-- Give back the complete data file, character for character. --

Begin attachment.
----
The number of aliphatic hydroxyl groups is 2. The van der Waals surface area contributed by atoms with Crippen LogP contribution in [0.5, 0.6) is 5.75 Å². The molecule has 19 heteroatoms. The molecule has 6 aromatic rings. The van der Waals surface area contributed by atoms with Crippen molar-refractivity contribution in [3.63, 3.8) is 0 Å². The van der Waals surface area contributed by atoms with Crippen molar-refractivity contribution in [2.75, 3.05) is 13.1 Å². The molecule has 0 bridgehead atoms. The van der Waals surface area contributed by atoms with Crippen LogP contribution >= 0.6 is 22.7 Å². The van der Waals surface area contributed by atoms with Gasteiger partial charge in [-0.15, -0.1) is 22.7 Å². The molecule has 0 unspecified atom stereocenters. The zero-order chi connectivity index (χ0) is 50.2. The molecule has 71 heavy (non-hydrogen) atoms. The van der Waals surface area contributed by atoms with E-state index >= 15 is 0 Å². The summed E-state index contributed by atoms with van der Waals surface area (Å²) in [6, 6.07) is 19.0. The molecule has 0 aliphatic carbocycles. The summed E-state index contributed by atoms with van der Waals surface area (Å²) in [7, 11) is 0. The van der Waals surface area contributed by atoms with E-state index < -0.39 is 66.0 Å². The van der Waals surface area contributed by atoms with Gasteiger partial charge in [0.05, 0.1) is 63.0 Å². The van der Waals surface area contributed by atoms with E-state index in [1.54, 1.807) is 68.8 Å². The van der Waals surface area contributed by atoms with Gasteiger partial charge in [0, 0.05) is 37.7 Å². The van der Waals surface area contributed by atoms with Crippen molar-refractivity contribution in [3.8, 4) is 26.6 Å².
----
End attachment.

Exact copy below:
The number of aliphatic hydroxyl groups is 2. The van der Waals surface area contributed by atoms with Crippen LogP contribution in [0.5, 0.6) is 5.75 Å². The molecule has 19 heteroatoms. The molecule has 6 aromatic rings. The van der Waals surface area contributed by atoms with Crippen molar-refractivity contribution in [3.63, 3.8) is 0 Å². The van der Waals surface area contributed by atoms with Crippen molar-refractivity contribution in [2.75, 3.05) is 13.1 Å². The molecule has 0 bridgehead atoms. The van der Waals surface area contributed by atoms with Crippen LogP contribution >= 0.6 is 22.7 Å². The van der Waals surface area contributed by atoms with Gasteiger partial charge in [-0.15, -0.1) is 22.7 Å². The molecule has 0 unspecified atom stereocenters. The zero-order chi connectivity index (χ0) is 50.2. The molecule has 71 heavy (non-hydrogen) atoms. The van der Waals surface area contributed by atoms with E-state index >= 15 is 0 Å². The summed E-state index contributed by atoms with van der Waals surface area (Å²) in [6, 6.07) is 19.0. The molecule has 0 aliphatic carbocycles. The summed E-state index contributed by atoms with van der Waals surface area (Å²) in [7, 11) is 0. The van der Waals surface area contributed by atoms with E-state index < -0.39 is 66.0 Å². The van der Waals surface area contributed by atoms with Gasteiger partial charge in [0.05, 0.1) is 63.0 Å². The van der Waals surface area contributed by atoms with E-state index in [1.54, 1.807) is 68.8 Å². The van der Waals surface area contributed by atoms with Gasteiger partial charge in [0, 0.05) is 37.7 Å². The van der Waals surface area contributed by atoms with Crippen molar-refractivity contribution in [3.8, 4) is 26.6 Å².